Many analysts have agreed that Leon Panetta will have a difficult time succeeding Robert Gates as secretary of defense, given what many view as Gates’s accomplishments during his four and a half years at the helm. While Gates has indeed accomplished some things at the Pentagon, the real problem for Panetta will be that Gates has been on all sides of most issues faced by the Department of Defense, something that very few of Gates’s supporters have noted. Let me give but a few examples:
First, Gates lifted the spirits of all those who believe that U.S. national security policy focuses too many resources on the military by becoming the first secretary of defense to say publicly that we should spend more on diplomacy to relieve the strain on the armed forces. But, when asked if he would shift funds from the Pentagon’s massive budget—which is more than ten times larger than that of State—to Foggy Bottom, Gates said no. Left unclear was where those extra funds for State would come from, especially when this country is confronting a massive deficit problem.
Second, Gates traveled to the Eisenhower library in May 2010 to announce that because of our massive federal deficits, the gusher of defense spending, which had seen the regular defense budget nearly double in real terms over the last decade and reach its highest level since World War II, had to end. But in what would probably make the thirty-fourth president turn over in his grave, Gates subsequently claimed that defense spending did not contribute to the deficit and therefore should not be part of any deficit-reduction plan. Moreover, every year of his tenure, Gates asked Congress to increase the defense budget in real terms. When he took over at the Pentagon, the baseline budget was $450 billion. Four and a half years later, it is over $550 billion.
To ward off arguments that since defense accounted for more than 50 percent of discretionary spending it must be part of any meaningful deficit reduction, Gates claimed that he has in fact already cut $300 billion in defense programs and found another $178 billion in waste in the Pentagon budget. What he failed to mention was that the $300 billion in program cuts were for programs that were already scheduled to be eliminated, like the F-22, or that other programs he terminated, like the Future Combat System, were relaunched, or that most of the efficiencies were plowed into other programs.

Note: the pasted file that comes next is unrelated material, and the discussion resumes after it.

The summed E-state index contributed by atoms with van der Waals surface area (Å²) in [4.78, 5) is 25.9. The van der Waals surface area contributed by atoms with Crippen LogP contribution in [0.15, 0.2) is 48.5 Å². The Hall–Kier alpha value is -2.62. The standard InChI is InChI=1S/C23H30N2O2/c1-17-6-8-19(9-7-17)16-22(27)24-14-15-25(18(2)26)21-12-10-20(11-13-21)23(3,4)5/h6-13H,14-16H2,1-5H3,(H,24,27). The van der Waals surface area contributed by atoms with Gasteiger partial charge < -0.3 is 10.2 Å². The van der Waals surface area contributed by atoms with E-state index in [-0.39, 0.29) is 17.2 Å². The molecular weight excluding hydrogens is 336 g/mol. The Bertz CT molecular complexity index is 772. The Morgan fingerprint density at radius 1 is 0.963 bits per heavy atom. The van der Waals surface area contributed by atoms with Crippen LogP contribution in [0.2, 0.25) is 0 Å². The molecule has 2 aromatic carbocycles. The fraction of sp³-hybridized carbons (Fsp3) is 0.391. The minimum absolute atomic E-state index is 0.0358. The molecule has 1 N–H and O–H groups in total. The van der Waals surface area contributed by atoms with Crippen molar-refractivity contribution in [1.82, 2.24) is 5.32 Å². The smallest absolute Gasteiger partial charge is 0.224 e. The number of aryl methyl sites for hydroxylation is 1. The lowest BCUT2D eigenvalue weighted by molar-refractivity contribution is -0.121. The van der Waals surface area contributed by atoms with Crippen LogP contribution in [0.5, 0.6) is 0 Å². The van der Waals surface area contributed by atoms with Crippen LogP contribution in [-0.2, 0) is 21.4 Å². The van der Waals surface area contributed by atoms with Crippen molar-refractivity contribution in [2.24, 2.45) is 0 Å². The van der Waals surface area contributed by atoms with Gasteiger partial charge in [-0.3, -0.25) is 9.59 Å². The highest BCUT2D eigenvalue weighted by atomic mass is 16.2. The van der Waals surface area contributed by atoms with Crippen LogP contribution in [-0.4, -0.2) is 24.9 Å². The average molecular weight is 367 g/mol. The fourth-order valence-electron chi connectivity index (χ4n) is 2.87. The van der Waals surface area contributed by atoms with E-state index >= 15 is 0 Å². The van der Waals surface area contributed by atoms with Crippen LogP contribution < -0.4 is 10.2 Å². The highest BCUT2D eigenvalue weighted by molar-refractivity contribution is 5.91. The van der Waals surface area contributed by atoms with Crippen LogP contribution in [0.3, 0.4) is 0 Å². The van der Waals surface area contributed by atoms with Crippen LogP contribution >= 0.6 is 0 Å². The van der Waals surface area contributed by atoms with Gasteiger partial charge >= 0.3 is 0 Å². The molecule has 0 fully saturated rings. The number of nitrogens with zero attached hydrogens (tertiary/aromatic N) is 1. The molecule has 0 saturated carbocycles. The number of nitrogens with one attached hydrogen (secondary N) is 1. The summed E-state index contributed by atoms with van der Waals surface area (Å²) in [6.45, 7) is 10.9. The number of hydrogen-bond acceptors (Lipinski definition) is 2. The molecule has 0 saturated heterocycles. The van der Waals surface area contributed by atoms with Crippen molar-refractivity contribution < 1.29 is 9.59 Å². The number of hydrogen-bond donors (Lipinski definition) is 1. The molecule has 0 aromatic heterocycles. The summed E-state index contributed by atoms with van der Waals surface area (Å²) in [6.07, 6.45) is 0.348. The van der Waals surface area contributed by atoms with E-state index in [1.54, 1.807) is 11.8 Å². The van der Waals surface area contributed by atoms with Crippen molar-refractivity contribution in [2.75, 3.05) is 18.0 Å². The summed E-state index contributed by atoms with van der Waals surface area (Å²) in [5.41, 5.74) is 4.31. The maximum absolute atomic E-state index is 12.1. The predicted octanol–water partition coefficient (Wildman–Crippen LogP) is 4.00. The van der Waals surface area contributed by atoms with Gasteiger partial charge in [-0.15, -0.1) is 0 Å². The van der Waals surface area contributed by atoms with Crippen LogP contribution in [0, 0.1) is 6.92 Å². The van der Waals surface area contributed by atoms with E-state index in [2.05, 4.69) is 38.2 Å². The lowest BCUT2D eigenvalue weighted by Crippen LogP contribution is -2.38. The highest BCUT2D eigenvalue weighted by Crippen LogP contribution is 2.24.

Third, Gates went to West Point in February and in a speech to the cadets invoked General MacArthur’s warning about not sending large numbers of ground troops into Asia, the Middle East, or Africa. In fact, he went so far as to say that any secretary of defense who made such a recommendation should have his head examined. But a few days after the speech, when pressed on how he could make such an argument, given his recommendation to Presidents Bush and Obama to add about 100,000 troops to Iraq and Afghanistan, Gates recanted.
Fourth, Gates addressed the annual Navy League convention and asked the thousands of supporters of the sea service why the U.S. navy needed eleven carrier battle groups when the rest of the world combined in effect has only one. Yet when asked whether the Pentagon could thus eliminate a carrier battle group, he said no.
Gates’s supporters will no doubt counter that despite these inconsistencies, he at least deserves credit for the turnaround in Iraq and Afghanistan. Here again the reality is not what it appears. President Bush ordered the surge of thirty-five thousand troops to Iraq and relieved General Casey with General Petraeus before Gates took over. Moreover, Gates and the two admirals he appointed to oversee the operation, William Fallon as head of CENTCOM and Michael Mullen as Chairman of the Joint Chiefs of Staff, tried to get Petraeus to start reducing troop levels and thus end the surge in Iraq before Petraeus believed it was appropriate. The surge was saved only by retired General John Keane going to President Bush and telling him that Gates and his admirals were trying to undermine the president’s own policies.
Moreover, Gates is primarily to blame for the quagmire Obama inherited in Afghanistan. When his first appointee to run the war, General David McKiernan, asked President Bush in early 2008 for more troops to reverse the Taliban momentum, Gates not only did not support him but told him not to go public with his request. And when Obama decided to deal with the quagmire by sending more troops, Gates responded by firing McKiernan.
Speaking of firing, Gates not only fired McKiernan but also had to fire two more of the prominent military commanders he appointed, namely Admiral Fallon and General Stanley McChrystal (who was McKiernan’s replacement in Afghanistan).
Finally, Gates has also consistently overstated—most recently in a commencement speech at Notre Dame on May 22—the damage that would be caused by reducing defense spending to the levels recommended by the president and the deficit commission. He accomplished this through the false comparisons of what happened when Pentagon budgets were reduced after the wars in Korea and Vietnam and the end of the Cold War. True, the budgets did come down after those wars, but did Gates expect them to remain at these inflated wartime levels after the end of hostilities? Did the army and Marine Corps, which had over 500,000 boots on the ground in Vietnam, need to remain the same size when we withdrew? Did he expect that the U.S. needed the same amount of troops and defense spending after the Soviet Empire collapsed? Moreover, the “hollow” force, which he claims was created in the post-Cold War drawdown, marched to Baghdad in three weeks and evicted the Taliban from Afghanistan in less than a month. And what Gates fails to note is that in real terms, the base budget and war funding combined are more than $100 billion higher than we spent on average during the Cold War and higher than at the peak of the Reagan buildup.